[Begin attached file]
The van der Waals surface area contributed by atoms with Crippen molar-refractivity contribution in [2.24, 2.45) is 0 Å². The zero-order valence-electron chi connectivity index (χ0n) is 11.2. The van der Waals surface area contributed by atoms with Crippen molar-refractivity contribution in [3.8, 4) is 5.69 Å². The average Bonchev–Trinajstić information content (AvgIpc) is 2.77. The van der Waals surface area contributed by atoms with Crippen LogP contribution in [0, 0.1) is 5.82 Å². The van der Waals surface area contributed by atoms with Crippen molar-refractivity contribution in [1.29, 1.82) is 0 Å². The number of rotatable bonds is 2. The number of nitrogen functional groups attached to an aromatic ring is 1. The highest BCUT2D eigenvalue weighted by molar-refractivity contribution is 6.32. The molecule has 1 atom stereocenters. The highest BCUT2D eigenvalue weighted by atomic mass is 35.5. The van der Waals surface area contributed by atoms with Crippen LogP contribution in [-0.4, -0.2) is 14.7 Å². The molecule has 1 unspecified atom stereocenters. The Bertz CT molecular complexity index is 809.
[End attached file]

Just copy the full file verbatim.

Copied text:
The van der Waals surface area contributed by atoms with Crippen molar-refractivity contribution in [2.24, 2.45) is 0 Å². The zero-order valence-electron chi connectivity index (χ0n) is 11.2. The van der Waals surface area contributed by atoms with Crippen molar-refractivity contribution in [3.8, 4) is 5.69 Å². The average Bonchev–Trinajstić information content (AvgIpc) is 2.77. The van der Waals surface area contributed by atoms with Crippen LogP contribution in [0, 0.1) is 5.82 Å². The van der Waals surface area contributed by atoms with Crippen molar-refractivity contribution in [1.29, 1.82) is 0 Å². The number of rotatable bonds is 2. The number of nitrogen functional groups attached to an aromatic ring is 1. The highest BCUT2D eigenvalue weighted by molar-refractivity contribution is 6.32. The molecule has 1 atom stereocenters. The highest BCUT2D eigenvalue weighted by atomic mass is 35.5. The van der Waals surface area contributed by atoms with Crippen LogP contribution in [-0.4, -0.2) is 14.7 Å². The molecule has 1 unspecified atom stereocenters. The Bertz CT molecular complexity index is 809.